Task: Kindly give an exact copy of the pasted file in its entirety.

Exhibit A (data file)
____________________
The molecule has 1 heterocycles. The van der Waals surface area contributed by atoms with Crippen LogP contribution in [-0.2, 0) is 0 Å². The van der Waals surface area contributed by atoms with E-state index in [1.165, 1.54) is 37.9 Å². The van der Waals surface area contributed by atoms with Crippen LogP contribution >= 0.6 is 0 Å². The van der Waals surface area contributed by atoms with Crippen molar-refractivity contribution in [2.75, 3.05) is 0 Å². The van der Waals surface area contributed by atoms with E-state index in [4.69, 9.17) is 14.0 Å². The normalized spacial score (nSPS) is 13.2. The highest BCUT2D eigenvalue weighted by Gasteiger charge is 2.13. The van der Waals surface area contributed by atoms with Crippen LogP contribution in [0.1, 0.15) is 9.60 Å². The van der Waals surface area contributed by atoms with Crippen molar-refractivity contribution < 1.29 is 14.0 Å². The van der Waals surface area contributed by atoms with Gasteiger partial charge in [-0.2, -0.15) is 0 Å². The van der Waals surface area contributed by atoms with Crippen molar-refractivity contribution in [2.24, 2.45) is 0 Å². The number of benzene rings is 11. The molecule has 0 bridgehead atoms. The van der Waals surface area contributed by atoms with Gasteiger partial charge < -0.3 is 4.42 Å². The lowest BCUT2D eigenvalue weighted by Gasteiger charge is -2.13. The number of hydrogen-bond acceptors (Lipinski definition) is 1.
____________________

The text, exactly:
The molecule has 1 heterocycles. The van der Waals surface area contributed by atoms with Crippen LogP contribution in [-0.2, 0) is 0 Å². The van der Waals surface area contributed by atoms with E-state index in [1.165, 1.54) is 37.9 Å². The van der Waals surface area contributed by atoms with Crippen LogP contribution >= 0.6 is 0 Å². The van der Waals surface area contributed by atoms with Crippen molar-refractivity contribution in [2.75, 3.05) is 0 Å². The van der Waals surface area contributed by atoms with E-state index in [4.69, 9.17) is 14.0 Å². The normalized spacial score (nSPS) is 13.2. The highest BCUT2D eigenvalue weighted by Gasteiger charge is 2.13. The van der Waals surface area contributed by atoms with Crippen LogP contribution in [0.1, 0.15) is 9.60 Å². The van der Waals surface area contributed by atoms with Crippen molar-refractivity contribution < 1.29 is 14.0 Å². The van der Waals surface area contributed by atoms with Gasteiger partial charge in [-0.2, -0.15) is 0 Å². The van der Waals surface area contributed by atoms with Crippen molar-refractivity contribution in [2.24, 2.45) is 0 Å². The number of benzene rings is 11. The molecule has 0 bridgehead atoms. The van der Waals surface area contributed by atoms with Gasteiger partial charge < -0.3 is 4.42 Å². The lowest BCUT2D eigenvalue weighted by Gasteiger charge is -2.13. The number of hydrogen-bond acceptors (Lipinski definition) is 1.